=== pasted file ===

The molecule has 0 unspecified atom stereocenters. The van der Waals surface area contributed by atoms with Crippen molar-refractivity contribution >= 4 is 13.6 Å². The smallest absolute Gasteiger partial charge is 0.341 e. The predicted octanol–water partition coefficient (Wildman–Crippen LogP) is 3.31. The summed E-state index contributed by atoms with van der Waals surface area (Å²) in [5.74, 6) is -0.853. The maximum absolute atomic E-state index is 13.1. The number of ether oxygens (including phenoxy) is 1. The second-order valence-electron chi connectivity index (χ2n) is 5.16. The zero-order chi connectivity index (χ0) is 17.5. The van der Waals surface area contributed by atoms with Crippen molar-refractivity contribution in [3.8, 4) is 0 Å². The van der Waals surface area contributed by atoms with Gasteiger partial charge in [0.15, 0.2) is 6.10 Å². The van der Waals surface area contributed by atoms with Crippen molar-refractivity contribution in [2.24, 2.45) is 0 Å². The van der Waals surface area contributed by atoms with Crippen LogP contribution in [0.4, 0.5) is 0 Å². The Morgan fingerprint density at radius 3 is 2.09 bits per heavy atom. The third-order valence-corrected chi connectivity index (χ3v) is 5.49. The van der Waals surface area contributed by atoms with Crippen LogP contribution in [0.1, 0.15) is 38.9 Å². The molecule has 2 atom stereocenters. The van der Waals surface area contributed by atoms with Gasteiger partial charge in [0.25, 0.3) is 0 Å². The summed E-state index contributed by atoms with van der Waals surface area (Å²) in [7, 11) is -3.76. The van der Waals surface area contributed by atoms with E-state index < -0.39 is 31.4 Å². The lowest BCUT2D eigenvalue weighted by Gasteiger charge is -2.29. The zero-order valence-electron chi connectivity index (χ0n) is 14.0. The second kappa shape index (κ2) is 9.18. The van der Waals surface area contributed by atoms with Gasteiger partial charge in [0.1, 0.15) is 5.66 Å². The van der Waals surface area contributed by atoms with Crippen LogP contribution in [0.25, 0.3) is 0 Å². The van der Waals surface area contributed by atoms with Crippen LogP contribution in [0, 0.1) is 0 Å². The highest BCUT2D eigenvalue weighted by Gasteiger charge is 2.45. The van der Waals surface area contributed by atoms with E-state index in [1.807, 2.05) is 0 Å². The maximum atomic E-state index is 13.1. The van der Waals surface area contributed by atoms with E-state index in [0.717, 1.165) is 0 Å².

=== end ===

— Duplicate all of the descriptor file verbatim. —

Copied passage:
The molecule has 0 unspecified atom stereocenters. The van der Waals surface area contributed by atoms with Crippen molar-refractivity contribution >= 4 is 13.6 Å². The smallest absolute Gasteiger partial charge is 0.341 e. The predicted octanol–water partition coefficient (Wildman–Crippen LogP) is 3.31. The summed E-state index contributed by atoms with van der Waals surface area (Å²) in [5.74, 6) is -0.853. The maximum absolute atomic E-state index is 13.1. The number of ether oxygens (including phenoxy) is 1. The second-order valence-electron chi connectivity index (χ2n) is 5.16. The zero-order chi connectivity index (χ0) is 17.5. The van der Waals surface area contributed by atoms with Crippen molar-refractivity contribution in [3.8, 4) is 0 Å². The van der Waals surface area contributed by atoms with Gasteiger partial charge in [0.15, 0.2) is 6.10 Å². The van der Waals surface area contributed by atoms with Crippen molar-refractivity contribution in [2.24, 2.45) is 0 Å². The van der Waals surface area contributed by atoms with Crippen LogP contribution in [0.4, 0.5) is 0 Å². The Morgan fingerprint density at radius 3 is 2.09 bits per heavy atom. The third-order valence-corrected chi connectivity index (χ3v) is 5.49. The van der Waals surface area contributed by atoms with Crippen LogP contribution in [0.1, 0.15) is 38.9 Å². The molecule has 2 atom stereocenters. The van der Waals surface area contributed by atoms with Gasteiger partial charge in [0.25, 0.3) is 0 Å². The summed E-state index contributed by atoms with van der Waals surface area (Å²) in [7, 11) is -3.76. The van der Waals surface area contributed by atoms with E-state index < -0.39 is 31.4 Å². The lowest BCUT2D eigenvalue weighted by Gasteiger charge is -2.29. The zero-order valence-electron chi connectivity index (χ0n) is 14.0. The second kappa shape index (κ2) is 9.18. The van der Waals surface area contributed by atoms with Gasteiger partial charge in [0.1, 0.15) is 5.66 Å². The van der Waals surface area contributed by atoms with Crippen LogP contribution in [0.25, 0.3) is 0 Å². The van der Waals surface area contributed by atoms with Crippen LogP contribution in [0, 0.1) is 0 Å². The highest BCUT2D eigenvalue weighted by Gasteiger charge is 2.45. The van der Waals surface area contributed by atoms with E-state index in [1.807, 2.05) is 0 Å². The maximum atomic E-state index is 13.1. The van der Waals surface area contributed by atoms with E-state index in [0.717, 1.165) is 0 Å².